That dirty black bag belongs to a grizzled bounty hunter named Red Bill (Douglas Booth). It’s full of the heads of the meanest, meanest outlaws he’s killed because “a head weighs less than a body”. Red Bill is on the road to revenge, looking for a man who murdered a loved one. He arrives in a dying, thirsty town called Greenvale and immediately pisses off the corrupt local sheriff (Dominique Cooper), who stole a good chunk of federal money and is willing to kill as many people as possible to cover it up. The local land baron, Mr. Thompson (Joseph Patterson) tries to starve honest farmer Steve (Christian Cooke) so that he can finally have his land dug for gold. Steve has a tortured romance with local Eve (Sultan Lvl) who dreams of saving the almost dead city with fair water prices. Many people are shot and mutilated. Hilarity ensues.
That dirty black bag dropped its pilot episode with virtually no fanfare on AMC+ this week, a pastiche or update of the Spaghetti Western as a new TV series that just seems to be spinning its wheels. The show doesn’t ask that big question: why should we care? It has all the Spaghetti Western tropes – bloody violence, a general cynicism about the human condition, mean landowners pushing farmers away, desert frontier locations (usually Spain rather than any actual place in the United States States), a slightly bizarre anti-hero, corrupt sheriffs. It really is a TV show dressed up as a spaghetti western. It has a bigger budget than most of the original 1960s movies, but it lacks substance.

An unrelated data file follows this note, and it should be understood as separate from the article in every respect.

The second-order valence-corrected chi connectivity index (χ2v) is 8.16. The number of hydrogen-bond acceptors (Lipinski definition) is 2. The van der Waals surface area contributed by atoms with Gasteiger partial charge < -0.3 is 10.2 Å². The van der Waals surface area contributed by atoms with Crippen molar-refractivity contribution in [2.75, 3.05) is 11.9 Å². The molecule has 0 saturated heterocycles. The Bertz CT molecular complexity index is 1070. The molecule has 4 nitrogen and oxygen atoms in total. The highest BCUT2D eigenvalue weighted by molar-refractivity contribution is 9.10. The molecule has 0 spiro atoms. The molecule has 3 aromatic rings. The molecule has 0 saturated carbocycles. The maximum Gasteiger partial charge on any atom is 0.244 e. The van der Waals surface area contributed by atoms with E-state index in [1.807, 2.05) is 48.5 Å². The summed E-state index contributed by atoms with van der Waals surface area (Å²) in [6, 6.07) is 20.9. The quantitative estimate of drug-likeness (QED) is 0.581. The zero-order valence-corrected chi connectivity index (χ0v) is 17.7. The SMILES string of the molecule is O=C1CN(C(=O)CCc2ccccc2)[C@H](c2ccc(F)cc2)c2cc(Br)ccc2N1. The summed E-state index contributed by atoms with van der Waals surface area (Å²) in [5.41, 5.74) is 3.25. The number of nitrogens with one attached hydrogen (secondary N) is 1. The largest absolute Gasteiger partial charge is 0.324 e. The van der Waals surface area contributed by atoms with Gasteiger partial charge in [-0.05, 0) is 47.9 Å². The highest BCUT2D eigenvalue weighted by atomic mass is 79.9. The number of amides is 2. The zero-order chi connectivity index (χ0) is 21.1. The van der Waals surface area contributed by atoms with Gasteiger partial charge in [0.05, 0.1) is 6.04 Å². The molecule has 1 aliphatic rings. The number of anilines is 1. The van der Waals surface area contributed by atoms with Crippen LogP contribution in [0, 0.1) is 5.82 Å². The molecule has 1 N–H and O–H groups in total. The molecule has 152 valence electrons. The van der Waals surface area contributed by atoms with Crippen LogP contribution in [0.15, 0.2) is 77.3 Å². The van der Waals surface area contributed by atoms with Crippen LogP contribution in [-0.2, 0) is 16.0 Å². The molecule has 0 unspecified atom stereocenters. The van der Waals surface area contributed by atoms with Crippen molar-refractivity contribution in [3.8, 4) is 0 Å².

The films may not have always been good, but they were overtly political. Their writers and directors were card-carrying Italian Marxists and Communists and turned the plots into allegories of anti-capitalist class warfare between wealthy landowners and corrupt government officials against the people and revolutionaries. These were European commentaries on protests against the Vietnam War and calls for the overthrow of capitalism. That dirty black bag pays homage to corruption and greed, but to little effect. It’s an excuse for a bunch of mostly British actors to wear cowboy hats and carry guns.
In 2022, many old films have aged badly, including spaghetti westerns, alas. Their lack of authenticity is even more glaring than ever. That dirty black bag is all “pose” without reason to exist. There really isn’t any sense of the stakes when all the shootings and murders are free assignments. So that person dies and it’s supposed to be awful. So what? We have already seen it all. Its production values, its grasp of the cinematic lexicon of spaghetti westerns — the widescreen vistas, the extreme close-ups of gritty faces, the occasional trip to gothic horror — are all solid, but that really has nothing to say. When everyone’s a jerk who’s gonna get killed or not for no good reason, who cares? You know what kind of show it is when Aiden Gillenwho played Littlefinger in game of thrones, appears as a creepy herd of goats who is truly a First Frontier serial killer. It’s luscious storytelling that’s all dressed up with nowhere to go. Same Sergio Leone, whose “Dollars Trilogy” kicked off the genre, hated them. If he was the father of the whole genre, “how many sons of a bitch have I fathered?” he lamented. That dirty black bag is really filled with hot air.
That dirty black bag is streaming on AMC+.
That dirty black bag
Review by Adi Tantimedh
AMC’s That Dirty Black Bag is a slick spaghetti western pastiche that is, sadly, all superficial and ultimately an empty exercise in luscious storytelling and gratuitous violence.